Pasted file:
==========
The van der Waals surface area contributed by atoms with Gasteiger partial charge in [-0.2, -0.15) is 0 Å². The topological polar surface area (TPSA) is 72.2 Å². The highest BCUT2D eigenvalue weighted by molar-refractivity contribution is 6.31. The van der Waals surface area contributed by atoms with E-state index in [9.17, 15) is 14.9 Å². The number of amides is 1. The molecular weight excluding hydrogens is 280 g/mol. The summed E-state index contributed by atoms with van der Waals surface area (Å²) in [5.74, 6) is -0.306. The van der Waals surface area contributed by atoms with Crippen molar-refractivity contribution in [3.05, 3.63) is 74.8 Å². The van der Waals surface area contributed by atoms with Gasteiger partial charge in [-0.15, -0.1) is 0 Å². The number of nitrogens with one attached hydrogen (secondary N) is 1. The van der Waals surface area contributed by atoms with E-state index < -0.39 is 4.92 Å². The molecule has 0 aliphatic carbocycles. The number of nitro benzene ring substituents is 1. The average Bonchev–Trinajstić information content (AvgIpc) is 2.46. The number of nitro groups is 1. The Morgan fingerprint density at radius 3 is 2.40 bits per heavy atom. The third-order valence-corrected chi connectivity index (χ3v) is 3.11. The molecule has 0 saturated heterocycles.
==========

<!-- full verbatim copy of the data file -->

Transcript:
The van der Waals surface area contributed by atoms with Gasteiger partial charge in [-0.2, -0.15) is 0 Å². The topological polar surface area (TPSA) is 72.2 Å². The highest BCUT2D eigenvalue weighted by molar-refractivity contribution is 6.31. The van der Waals surface area contributed by atoms with E-state index in [9.17, 15) is 14.9 Å². The number of amides is 1. The molecular weight excluding hydrogens is 280 g/mol. The summed E-state index contributed by atoms with van der Waals surface area (Å²) in [5.74, 6) is -0.306. The van der Waals surface area contributed by atoms with Crippen molar-refractivity contribution in [3.05, 3.63) is 74.8 Å². The van der Waals surface area contributed by atoms with Gasteiger partial charge in [-0.15, -0.1) is 0 Å². The number of nitrogens with one attached hydrogen (secondary N) is 1. The van der Waals surface area contributed by atoms with E-state index < -0.39 is 4.92 Å². The molecule has 0 aliphatic carbocycles. The number of nitro benzene ring substituents is 1. The average Bonchev–Trinajstić information content (AvgIpc) is 2.46. The number of nitro groups is 1. The Morgan fingerprint density at radius 3 is 2.40 bits per heavy atom. The third-order valence-corrected chi connectivity index (χ3v) is 3.11. The molecule has 0 saturated heterocycles.